An Act no. 54 of the year 2002 being ‘The Securitisation and Reconstruction of Financial Assets and Enforcement of Security Interest Act, 2002’ was the legislation enacted by Parliament of India with the aim and object to provide for regulation of securitisation and reconstruction of financial assets and enforcement of security interest. The Act is extended to the whole of India and as per its first section the provisions of this Act was to be brought into force on 21st June, 2002. The first chapter dealing with preliminary provisions under this Act provides for the short title, extension and also for number of definitions of the terms used under the various provisions of this Act. The Act is recently, amended in the year 2013 by an Act of 2012 i.e. The Enforcement of Security Interest and Recover of Debts Laws (Amendment) Act, 2012 (Act no. 1 of 2013).
The Act under its second Chapter deals with main purpose of the Act, i.e. for regulating securitisation and reconstruction of financial assets of the Bank or other financial institutions. A bar of registration is provided to the securitisation or reconstruction companies which are dealing with business of securitisation or assets reconstruction. For registration the company should have its own fund of 2 crore rupees or more or an amount in excess of 15% of total financial assets. The application for registration should be made by the company before the Reserve Bank of India-RBI and the RBI after having regard to the conditions as have been enumerated under section 3 of the Act and also after inspecting relevant records or books, can either grant certificate of registration to such companies or reject registration on the ground of non-fulfilment those of conditions. Further, the certificate of registration so granted can be cancelled, on one or more grounds mentioned under section 4 of the Act, including cessation of carrying on the business in securitisation or assets reconstruction, cessation of receive or hold investments from a qualified institution buyer, etc.
Section 5 is important so far as it is dealing with acquisition of financial assets by such securitisation or reconstruction companies from any bank or financial institutions, either by executing bonds, debentures or otherwise by executing agreements. Further, such companies can offer security receipts to the qualified institutional buyers as per provisions of the Securities Contract (Regulation) Act, 1956 (Act no. 42 of 1956). Similarly, the companies concerned can raise funds from such qualified institutional buyers by formulating scheme for acquiring financial assets. Further, the securitisation or reconstruction companies provided with other functions like to act as an agent to the banking or financial institutions while recovering the dues from borrowers, etc.
Any disputes relating to such securitisation or reconstruction companies in respect of non-payment of due amount with interests, etc. should be resolved by the conciliation or arbitration proceedings, as agreed between the parties. The RBI have been vested with the power to issue directions or framing of policies on the matters of income recognition, accounting standards, making provisions for bad and doubtful debts, etc.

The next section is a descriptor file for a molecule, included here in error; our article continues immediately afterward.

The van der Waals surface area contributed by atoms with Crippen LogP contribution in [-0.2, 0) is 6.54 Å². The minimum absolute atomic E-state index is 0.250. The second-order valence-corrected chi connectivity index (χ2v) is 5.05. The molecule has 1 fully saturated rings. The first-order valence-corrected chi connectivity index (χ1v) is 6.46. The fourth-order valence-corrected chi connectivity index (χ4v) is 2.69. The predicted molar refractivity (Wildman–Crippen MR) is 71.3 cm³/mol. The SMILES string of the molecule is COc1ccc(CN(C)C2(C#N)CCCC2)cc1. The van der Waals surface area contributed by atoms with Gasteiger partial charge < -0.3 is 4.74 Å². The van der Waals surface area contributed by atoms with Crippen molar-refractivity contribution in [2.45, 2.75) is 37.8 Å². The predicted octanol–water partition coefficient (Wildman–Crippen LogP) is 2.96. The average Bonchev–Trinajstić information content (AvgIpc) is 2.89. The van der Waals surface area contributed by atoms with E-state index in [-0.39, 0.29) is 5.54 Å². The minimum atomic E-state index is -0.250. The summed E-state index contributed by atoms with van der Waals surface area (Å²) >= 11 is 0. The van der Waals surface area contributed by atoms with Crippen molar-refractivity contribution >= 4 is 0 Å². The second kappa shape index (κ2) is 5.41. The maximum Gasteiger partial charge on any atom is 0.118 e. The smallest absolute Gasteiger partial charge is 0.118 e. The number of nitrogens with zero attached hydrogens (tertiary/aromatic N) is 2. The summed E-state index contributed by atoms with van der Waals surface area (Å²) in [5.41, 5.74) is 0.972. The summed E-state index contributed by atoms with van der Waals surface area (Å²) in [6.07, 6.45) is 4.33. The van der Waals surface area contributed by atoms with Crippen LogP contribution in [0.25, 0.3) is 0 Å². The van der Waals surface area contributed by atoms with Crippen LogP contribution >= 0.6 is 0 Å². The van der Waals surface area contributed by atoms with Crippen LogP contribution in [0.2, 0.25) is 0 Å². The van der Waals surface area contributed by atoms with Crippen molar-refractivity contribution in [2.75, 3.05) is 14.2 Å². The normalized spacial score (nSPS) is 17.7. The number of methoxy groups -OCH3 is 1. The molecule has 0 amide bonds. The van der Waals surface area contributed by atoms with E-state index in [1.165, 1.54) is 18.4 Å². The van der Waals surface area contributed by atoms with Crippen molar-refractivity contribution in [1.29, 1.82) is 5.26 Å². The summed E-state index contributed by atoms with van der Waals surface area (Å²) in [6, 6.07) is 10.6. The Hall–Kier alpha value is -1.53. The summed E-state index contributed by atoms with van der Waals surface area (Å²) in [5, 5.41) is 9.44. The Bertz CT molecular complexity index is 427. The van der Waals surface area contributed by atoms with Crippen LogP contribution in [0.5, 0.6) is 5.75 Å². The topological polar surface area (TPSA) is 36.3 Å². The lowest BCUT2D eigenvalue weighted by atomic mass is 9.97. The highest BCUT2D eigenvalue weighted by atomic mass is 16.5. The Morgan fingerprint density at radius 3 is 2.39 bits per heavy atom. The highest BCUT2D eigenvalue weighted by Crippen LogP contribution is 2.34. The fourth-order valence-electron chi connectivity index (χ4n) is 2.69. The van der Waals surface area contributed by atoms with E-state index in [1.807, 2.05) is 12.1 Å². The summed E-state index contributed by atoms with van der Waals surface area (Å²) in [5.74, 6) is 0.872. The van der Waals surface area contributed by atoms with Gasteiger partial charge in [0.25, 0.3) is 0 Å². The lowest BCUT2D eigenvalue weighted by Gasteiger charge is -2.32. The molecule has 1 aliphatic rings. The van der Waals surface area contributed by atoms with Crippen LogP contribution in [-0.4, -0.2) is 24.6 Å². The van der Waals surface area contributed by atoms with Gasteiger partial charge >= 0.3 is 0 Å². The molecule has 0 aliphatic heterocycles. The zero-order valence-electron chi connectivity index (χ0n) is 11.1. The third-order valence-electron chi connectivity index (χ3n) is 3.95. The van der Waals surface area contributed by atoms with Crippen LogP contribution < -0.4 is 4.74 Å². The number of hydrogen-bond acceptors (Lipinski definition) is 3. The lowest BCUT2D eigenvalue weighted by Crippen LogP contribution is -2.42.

The chapter III of the Act deals with enforcement of security interests which was created in favour of any secured creditor, without referring to the Court or Tribunal, and only as per the provisions of this Act. However, assistance can be taken from Chief Metropolitan Magistrate or District Magistrate while taking possessions over such secured assets. The Debt recovery Tribunal and Appellate debt recovery Tribunal is having jurisdiction in respect of concerned disputes. The transactions in respect securitisation, reconstruction of assets and also creation of security interests are to be registered with the Central Registry set up by the Central Government with its seal.
The chapter V of the Act deals with offences and penalties under this Act. There are certain cases provided under section 31, in the chapter containing miscellaneous provisions in respect of which the provisions of this Act should not have applicability. Similarly, section 34 provides bar on jurisdiction of Civil Courts to entertain the matters over which the debt recovery Tribunal or appellate Tribunal is having authority to decide. Even no injunction should be granted. Moreover, the provisions of Limitation Act, 1963 are having applicability in respect of claims relating to financial assets. Further section 38 empowers the Central government to make rules on the matters enlisted under it. And finally The Securitisation and Reconstruction of Financial Assets and Enforcement of Security Interest (Second) Ordinance, 2002 (Ord. 3 of 2002) is repealed by the provision of this Act.
by Faim Khalilkhan Pathan.